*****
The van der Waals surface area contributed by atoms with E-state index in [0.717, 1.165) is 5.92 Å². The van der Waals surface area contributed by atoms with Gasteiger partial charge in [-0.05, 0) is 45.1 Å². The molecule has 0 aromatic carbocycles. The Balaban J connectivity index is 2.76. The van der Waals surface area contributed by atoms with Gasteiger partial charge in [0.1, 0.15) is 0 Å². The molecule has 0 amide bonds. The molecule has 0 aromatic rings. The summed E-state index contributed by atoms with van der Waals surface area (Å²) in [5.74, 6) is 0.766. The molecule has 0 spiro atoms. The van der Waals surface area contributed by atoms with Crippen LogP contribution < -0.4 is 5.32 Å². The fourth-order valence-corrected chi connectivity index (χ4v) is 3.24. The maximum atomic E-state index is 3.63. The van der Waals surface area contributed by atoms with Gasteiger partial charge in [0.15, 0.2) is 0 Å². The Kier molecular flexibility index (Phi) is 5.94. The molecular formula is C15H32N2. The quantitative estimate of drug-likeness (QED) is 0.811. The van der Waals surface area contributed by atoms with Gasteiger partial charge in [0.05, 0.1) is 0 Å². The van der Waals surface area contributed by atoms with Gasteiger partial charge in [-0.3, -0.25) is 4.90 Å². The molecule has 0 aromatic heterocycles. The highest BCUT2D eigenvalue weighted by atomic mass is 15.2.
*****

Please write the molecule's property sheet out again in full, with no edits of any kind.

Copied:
The van der Waals surface area contributed by atoms with E-state index in [0.717, 1.165) is 5.92 Å². The van der Waals surface area contributed by atoms with Gasteiger partial charge in [-0.05, 0) is 45.1 Å². The molecule has 0 aromatic carbocycles. The Balaban J connectivity index is 2.76. The van der Waals surface area contributed by atoms with Gasteiger partial charge in [0.1, 0.15) is 0 Å². The molecule has 0 amide bonds. The molecule has 0 aromatic rings. The summed E-state index contributed by atoms with van der Waals surface area (Å²) in [5.74, 6) is 0.766. The molecule has 0 spiro atoms. The van der Waals surface area contributed by atoms with Crippen LogP contribution < -0.4 is 5.32 Å². The fourth-order valence-corrected chi connectivity index (χ4v) is 3.24. The maximum atomic E-state index is 3.63. The van der Waals surface area contributed by atoms with Gasteiger partial charge in [0.15, 0.2) is 0 Å². The Kier molecular flexibility index (Phi) is 5.94. The molecular formula is C15H32N2. The quantitative estimate of drug-likeness (QED) is 0.811. The van der Waals surface area contributed by atoms with Gasteiger partial charge in [0.05, 0.1) is 0 Å². The van der Waals surface area contributed by atoms with Gasteiger partial charge in [-0.3, -0.25) is 4.90 Å². The molecule has 0 aromatic heterocycles. The highest BCUT2D eigenvalue weighted by atomic mass is 15.2.